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Best practice in specifying louvres

25 Oct 18 Louvres can play an important role in improving the performance and aesthetics of a building – but the correct specification and installation is vital

It’s not uncommon to see louvres attached to the outside of a modern office building, hospital or hotel. They have become a popular addition to the design, often for very practical reasons; sometimes merely to enhance the appearance.

In crude terms, a louvre can be described as a sort of external venetian blind, the multiple blades allowing light into the building while shielding it from direct sunlight and uncontrolled solar gains.

 But very often louvres are included as an afterthought; a forgotten product that must be sourced and installed quickly. Insufficient thought is given to the purpose of the system and what it should achieve. According to John Park-Davies, the choice of louvre system should reflect the design requirements and performance expectations.

Park-Davies, of course, has an axe to grind: he is managing director of Ikon Aluminium Systems, a Birmingham-based manufacturer of architectural aluminium building products for the façade market.

“Poor specification can lead to poor performance not just of the system but across the entire building, from rainwater ingress and restricted ventilation to wasted energy,” says Park-Davies. “Louvres can improve the energy efficiency of a building by increasing air flow and optimising natural ventilation but if they are incorrectly specified or located, behind a perforated panel for example, this can increase resistance to airflow and cause an increase in the power needed to circulate air around the building.”

Up until now, the design of louvre systems has hinged upon their ‘free area’, which is calculated by measuring the clear distance between the blades and multiplying it by the width of the louvre panel, or the height if the blades are arranged vertically.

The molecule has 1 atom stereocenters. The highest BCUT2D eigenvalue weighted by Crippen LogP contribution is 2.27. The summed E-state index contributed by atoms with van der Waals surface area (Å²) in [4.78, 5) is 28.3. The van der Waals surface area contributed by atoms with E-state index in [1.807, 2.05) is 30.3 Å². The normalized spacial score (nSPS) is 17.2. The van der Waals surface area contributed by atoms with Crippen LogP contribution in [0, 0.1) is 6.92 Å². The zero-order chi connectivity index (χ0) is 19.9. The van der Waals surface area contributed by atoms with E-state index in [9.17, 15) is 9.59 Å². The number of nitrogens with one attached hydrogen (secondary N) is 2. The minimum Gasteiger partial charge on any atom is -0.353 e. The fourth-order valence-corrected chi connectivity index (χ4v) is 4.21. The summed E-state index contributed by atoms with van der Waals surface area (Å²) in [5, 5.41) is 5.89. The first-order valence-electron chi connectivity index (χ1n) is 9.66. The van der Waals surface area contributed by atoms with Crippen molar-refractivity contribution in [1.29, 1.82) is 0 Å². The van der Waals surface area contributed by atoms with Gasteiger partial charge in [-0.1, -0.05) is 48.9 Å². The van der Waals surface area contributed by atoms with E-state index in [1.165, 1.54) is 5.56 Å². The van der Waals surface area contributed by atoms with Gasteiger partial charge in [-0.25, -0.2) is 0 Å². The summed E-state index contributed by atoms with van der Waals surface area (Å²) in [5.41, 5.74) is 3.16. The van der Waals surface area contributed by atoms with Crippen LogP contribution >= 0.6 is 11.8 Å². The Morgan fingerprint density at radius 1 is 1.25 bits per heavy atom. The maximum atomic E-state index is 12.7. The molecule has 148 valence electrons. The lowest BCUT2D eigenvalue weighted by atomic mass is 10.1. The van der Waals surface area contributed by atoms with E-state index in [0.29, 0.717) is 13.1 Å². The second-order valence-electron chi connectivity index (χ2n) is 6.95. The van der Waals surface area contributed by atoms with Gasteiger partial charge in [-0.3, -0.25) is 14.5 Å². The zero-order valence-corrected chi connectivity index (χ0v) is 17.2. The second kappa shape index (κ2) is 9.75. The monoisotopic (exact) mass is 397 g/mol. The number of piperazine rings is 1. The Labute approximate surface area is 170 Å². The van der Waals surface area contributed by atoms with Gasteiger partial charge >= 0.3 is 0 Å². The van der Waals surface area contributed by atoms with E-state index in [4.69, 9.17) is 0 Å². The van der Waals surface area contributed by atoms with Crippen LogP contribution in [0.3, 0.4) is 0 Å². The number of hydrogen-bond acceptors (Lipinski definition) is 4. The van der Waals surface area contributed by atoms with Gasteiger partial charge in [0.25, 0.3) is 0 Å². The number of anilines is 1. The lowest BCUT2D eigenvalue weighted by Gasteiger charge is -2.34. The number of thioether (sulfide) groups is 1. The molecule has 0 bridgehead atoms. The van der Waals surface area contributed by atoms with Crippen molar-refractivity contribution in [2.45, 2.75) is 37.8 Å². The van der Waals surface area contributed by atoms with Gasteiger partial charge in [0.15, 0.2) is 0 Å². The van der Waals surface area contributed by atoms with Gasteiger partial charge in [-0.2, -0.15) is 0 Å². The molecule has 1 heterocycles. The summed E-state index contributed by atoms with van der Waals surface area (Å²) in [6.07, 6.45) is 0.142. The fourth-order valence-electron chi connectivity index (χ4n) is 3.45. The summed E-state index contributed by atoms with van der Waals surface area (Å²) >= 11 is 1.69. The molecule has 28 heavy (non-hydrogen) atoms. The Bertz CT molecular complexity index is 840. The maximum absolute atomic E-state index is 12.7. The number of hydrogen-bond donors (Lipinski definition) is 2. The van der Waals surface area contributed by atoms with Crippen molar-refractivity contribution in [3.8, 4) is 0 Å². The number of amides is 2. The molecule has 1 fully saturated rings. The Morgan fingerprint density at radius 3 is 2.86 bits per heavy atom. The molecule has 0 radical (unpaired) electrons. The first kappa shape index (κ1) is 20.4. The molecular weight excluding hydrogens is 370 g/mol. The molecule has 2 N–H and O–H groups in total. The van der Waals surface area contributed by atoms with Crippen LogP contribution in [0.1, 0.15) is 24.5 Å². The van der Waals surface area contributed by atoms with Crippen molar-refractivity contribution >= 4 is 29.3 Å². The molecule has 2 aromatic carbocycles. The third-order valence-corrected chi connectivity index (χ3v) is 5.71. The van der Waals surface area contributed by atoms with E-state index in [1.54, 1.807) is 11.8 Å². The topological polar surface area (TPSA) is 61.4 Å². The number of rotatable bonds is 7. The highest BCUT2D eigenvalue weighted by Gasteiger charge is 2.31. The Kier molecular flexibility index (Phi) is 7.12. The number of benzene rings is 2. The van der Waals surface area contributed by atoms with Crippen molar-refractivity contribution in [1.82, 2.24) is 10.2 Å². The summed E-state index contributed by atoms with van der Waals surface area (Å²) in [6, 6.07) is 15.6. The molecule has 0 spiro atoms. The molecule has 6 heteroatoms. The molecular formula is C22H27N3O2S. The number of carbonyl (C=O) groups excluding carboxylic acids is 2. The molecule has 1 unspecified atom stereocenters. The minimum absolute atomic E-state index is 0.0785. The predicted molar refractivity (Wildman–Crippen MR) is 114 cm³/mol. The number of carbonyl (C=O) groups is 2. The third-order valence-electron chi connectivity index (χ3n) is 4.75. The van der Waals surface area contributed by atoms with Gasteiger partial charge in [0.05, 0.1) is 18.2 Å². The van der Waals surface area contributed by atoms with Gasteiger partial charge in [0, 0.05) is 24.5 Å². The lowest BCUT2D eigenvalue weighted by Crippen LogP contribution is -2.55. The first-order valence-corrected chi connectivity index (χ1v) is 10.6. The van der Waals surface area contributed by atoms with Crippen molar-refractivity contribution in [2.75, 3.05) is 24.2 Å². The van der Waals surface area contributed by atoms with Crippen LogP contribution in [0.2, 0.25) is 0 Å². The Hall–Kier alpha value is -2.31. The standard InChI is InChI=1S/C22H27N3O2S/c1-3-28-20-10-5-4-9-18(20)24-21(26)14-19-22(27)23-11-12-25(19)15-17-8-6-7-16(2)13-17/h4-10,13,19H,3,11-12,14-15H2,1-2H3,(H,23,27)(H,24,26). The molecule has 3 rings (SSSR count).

But this method has its limitations, especially when additional requirements, such as improved weather protection, are factored-in, says Park-Davies. “Free area can be affected by bird and insect mesh, structural supports and most importantly, it doesn’t factor-in how air flows through the louvre,” he explains.

Factors such as the location and exposure of the louvres, site orientation, prevailing weather conditions and the potential of wind-driven rain should be balanced with the required airflow, acceptable pressure drop and level of water penetration, says Park-Davies. Only then should the building’s exterior design and the aesthetics of the louvres be considered.

Park-Davies says that pressure drop is a key factor in establishing the right louvre and is a credible alternative to free area. Pressure drop (expressed in Pascals) is the pressure difference between one side of a louvre and the other; it is the result of resistance to air flowing through the louvre. “An increased pressure drop can impact on the performance of ventilation equipment, forcing it to work harder to draw the air through,” says Park-Davies. “The result is often overheating inside the building.”

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While aesthetics must be considered, Park-Davies insists that performance should never be compromised. “Louvres are often hidden behind more aesthetically pleasing features, such as perforated panels, but this can restrict air flow. By acknowledging louvres early in the specification process, they can be designed into the building envelope for optimum performance and work with the fabric of the building,” he says.

Having said that, louvres can be specified purely for aesthetic reasons. Screening louvres, for example, offer a neat solution for disguising rooftop plant such as air-conditioning units, where good airflow is essential but water penetration won’t cause too many problems.

Similarly, barrier louvres provide both functional and aesthetic benefits. Designed for installation where there is a risk of falls from height they are a practical yet attractive solution. “They are particularly popular on medium-rise buildings including hospitals and student accommodation,” says Park-Davies.

And, indeed, Ikon has recently completed just such a contract at The Cycle Works, a new purpose-built student accommodation block for Coventry University. Here, Worcestershire-based installer Campbell-Mason has installed 280 of Ikon’s IKL505 barrier louvres in the window apertures and stairwells.

The barrier louvre, sometimes called a grill, negates the need for windows and doors to have restrictor systems which are prone to tampering and breakages. They are a cost-effective, safety solution with security. “The barrier louvre limits the risk of falling or items being thrown out of windows from height onto the area or people below. It is essentially, a safety barrier,” says Park-Davies.

This article was first published in the October 2018 issue of The Construction Index magazine

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